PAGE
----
The First Line of Defense Is Attorney’s Fees
Video Transcribed: So you’re on the third protective order that’s been filed against you by the crazy ex. What do you do? My name is Brian L. Jackson. I am an Oklahoma dad’s rights lawyer here with dads.law where fathers are not disposable.
I want to talk to you guys about dealing with the frivolous protective order filer. And yeah, that does happen, unfortunately. So if you find yourself on the wrong end of this kind of nonsense and your like it’s the third or fourth one for the same kind of weak allegations where it obviously didn’t happen, I don’t doubt you’re going to be at a point of exasperation and exhaustion and you’re like, “What the hell do I do?” Because as I talked about in previous videos, this is something to be taken seriously, and it’s one of those situations where you’re going to need counsel, but counsel doesn’t come cheap.
I mean even a cheap attorney ain’t cheap. You’re probably talking about at least 1,200 bucks in Tulsa. And yeah, most of us can’t just keep plunking money down like that. So what do you do about it? Well, the answer is a couple of things. Do get good counsel involved and talk to them about asking the court to make a finding of formality at the tail end of the PO that you … the third PO that they got kicked for you. Now, what that is basically you’re asking the court to find that that was a frivolous filing.
Now, the reason you want that is that’s a prerequisite for seeking attorney’s fees, and your best deterrent for dealing with somebody who is a serial abuser of the judicial process is monetary damages. And your first line of defense is attorney’s fees. Make them pay your attorney. They wasted your time. They get to pay. Now, there’s still the question of collecting it and that’s a topic outside the scope, but that at least has some deterrent value for a lot of people.
They may be fine with playing games when it’s not costing them anything, but if they have to shell, if they end up with a judgment against them for like 1,500 bucks, they may think better of it. So that’s your first line of defense. In a more extreme case where that’s not working, you may also want to talk to a civil attorney about the idea of filing an abusive process tort claim. And that’s a little bit more complicated, more involved. And you would want to establish a pattern of this kind of conduct if you’re going to go there. But it is an option and you’re not without remedy if you’re dealing with someone who’s incompetent.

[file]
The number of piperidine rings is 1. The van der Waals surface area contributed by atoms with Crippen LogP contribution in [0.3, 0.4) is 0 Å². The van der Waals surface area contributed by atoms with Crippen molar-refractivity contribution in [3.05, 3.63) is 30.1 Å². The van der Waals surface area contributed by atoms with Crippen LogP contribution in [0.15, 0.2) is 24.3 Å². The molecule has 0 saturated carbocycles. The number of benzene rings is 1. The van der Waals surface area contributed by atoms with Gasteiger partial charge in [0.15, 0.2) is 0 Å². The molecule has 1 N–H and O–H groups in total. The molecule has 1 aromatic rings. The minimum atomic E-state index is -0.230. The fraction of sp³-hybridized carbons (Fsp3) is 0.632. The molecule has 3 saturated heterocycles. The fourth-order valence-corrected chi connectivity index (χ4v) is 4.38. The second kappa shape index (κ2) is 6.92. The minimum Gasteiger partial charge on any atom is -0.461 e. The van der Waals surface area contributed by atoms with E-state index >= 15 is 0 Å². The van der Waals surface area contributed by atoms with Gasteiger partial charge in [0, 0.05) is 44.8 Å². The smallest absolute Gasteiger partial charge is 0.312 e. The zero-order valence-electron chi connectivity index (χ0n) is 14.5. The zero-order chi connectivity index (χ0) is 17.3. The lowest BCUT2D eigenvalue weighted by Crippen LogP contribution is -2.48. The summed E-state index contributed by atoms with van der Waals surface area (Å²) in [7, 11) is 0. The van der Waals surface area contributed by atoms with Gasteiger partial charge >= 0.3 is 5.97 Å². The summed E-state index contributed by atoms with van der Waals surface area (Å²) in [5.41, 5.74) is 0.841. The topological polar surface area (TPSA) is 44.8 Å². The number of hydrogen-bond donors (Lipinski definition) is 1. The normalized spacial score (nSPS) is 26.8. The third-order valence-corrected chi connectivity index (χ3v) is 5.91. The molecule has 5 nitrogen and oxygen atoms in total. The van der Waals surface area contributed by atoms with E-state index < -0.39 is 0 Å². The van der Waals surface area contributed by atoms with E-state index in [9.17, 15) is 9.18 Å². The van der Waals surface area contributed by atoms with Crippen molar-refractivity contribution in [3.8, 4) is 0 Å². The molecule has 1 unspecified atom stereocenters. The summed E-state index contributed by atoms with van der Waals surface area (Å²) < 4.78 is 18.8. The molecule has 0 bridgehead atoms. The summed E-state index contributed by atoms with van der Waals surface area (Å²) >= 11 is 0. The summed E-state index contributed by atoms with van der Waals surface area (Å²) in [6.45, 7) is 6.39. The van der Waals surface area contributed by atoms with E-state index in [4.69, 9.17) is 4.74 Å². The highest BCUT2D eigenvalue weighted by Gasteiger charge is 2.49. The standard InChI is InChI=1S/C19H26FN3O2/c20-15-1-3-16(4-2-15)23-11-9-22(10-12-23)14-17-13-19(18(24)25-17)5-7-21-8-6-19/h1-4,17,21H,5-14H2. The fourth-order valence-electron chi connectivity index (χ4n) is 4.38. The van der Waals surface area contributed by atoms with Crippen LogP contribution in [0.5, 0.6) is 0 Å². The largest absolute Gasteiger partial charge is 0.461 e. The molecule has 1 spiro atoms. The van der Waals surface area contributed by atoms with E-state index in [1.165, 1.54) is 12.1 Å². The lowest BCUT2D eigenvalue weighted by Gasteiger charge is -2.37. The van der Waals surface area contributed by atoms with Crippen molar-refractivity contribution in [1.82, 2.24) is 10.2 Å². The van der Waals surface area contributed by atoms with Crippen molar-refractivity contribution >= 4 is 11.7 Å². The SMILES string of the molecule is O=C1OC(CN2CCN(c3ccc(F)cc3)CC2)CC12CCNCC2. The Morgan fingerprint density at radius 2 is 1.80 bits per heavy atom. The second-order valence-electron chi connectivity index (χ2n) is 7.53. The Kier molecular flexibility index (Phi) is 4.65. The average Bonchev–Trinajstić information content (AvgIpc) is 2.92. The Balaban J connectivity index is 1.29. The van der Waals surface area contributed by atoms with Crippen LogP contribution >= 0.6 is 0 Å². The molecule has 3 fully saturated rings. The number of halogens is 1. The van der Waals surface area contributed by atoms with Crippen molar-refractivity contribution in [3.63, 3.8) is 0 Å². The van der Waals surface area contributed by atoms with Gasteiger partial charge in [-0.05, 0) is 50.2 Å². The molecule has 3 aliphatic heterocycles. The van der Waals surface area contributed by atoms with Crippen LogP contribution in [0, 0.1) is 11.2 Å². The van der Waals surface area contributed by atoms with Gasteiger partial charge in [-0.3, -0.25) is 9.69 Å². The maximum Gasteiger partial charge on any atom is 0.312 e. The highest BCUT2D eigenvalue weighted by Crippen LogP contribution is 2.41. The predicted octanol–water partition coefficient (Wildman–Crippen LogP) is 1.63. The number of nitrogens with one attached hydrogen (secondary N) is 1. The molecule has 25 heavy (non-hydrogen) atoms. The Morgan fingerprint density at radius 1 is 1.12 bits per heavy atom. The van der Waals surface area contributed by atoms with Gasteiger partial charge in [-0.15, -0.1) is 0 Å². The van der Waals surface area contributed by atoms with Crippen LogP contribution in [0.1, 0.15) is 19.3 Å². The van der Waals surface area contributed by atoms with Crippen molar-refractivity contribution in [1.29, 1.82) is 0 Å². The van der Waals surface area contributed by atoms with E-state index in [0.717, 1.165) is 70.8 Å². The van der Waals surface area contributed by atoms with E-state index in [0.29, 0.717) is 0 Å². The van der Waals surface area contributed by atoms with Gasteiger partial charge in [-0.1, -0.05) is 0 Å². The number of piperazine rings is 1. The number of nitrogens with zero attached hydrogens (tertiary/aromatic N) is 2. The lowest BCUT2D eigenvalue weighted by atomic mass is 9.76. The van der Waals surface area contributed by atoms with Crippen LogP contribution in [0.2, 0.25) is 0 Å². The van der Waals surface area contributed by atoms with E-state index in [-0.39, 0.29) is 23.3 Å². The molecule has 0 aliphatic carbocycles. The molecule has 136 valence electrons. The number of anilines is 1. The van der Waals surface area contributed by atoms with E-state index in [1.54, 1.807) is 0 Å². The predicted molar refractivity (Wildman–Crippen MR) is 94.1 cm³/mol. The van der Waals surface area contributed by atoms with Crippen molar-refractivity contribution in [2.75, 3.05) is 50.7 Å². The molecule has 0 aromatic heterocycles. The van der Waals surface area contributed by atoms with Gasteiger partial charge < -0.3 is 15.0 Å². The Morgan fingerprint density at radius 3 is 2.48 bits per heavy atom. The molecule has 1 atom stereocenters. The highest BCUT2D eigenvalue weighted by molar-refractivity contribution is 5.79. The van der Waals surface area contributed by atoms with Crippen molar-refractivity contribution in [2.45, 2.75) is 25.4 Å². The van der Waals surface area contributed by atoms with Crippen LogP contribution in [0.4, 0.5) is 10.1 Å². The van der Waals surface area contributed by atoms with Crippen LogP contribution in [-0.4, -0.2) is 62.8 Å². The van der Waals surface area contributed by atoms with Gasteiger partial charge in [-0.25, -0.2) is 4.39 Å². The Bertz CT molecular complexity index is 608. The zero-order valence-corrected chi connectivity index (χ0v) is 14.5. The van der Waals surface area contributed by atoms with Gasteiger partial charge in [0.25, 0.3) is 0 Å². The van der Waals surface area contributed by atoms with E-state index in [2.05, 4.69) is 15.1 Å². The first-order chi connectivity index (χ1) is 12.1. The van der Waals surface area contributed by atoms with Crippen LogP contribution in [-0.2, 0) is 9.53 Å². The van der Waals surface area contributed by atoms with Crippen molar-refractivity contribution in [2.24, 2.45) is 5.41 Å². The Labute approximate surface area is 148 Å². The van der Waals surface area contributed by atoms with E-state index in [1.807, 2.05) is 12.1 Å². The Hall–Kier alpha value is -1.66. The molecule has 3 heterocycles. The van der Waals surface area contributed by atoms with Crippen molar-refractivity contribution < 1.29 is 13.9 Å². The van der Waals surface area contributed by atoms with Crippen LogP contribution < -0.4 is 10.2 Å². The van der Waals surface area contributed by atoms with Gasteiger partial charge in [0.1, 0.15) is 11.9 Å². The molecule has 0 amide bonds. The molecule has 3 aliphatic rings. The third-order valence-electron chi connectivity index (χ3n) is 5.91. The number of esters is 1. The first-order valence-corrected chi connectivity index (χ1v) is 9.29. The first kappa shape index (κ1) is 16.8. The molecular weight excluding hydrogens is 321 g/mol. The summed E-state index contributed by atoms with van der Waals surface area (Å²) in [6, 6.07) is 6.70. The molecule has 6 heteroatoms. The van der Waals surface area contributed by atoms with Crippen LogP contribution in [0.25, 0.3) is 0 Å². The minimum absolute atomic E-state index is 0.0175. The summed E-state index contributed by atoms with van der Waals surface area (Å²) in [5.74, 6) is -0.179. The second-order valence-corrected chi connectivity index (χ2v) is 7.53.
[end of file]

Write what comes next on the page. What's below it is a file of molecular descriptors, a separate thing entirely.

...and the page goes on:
There are criminal penalties for abusing protective orders as well. And in an extreme case, you might get them on the record and see if you can get a good record establishing abuse and then hand that over to law enforcement to see if they’ll take it up. But I wouldn’t hold my breath and rely on that alone because the reality is it’s very, very difficult to convince law enforcement and a DA to prosecute someone who says they’re a victim of domestic violence, harassment, and stalking.
They don’t want to because they’re afraid. It’s largely because they’re afraid of venturing a legitimate victim from seeking redress, seeking help. So if you really need to deal with someone who just abuses it, you’re probably talking about having to sue them or at least go for attorney’s fees, because it’s unlikely and go and difficult to obtain enough interest by the criminal authorities to get a criminal charge filed.
If you are dealing with the situation, as I mentioned, you do need good counsel, and one place you can find a good protective order attorney in Tulsa is dads.law where fathers are not disposable. Thanks, guys.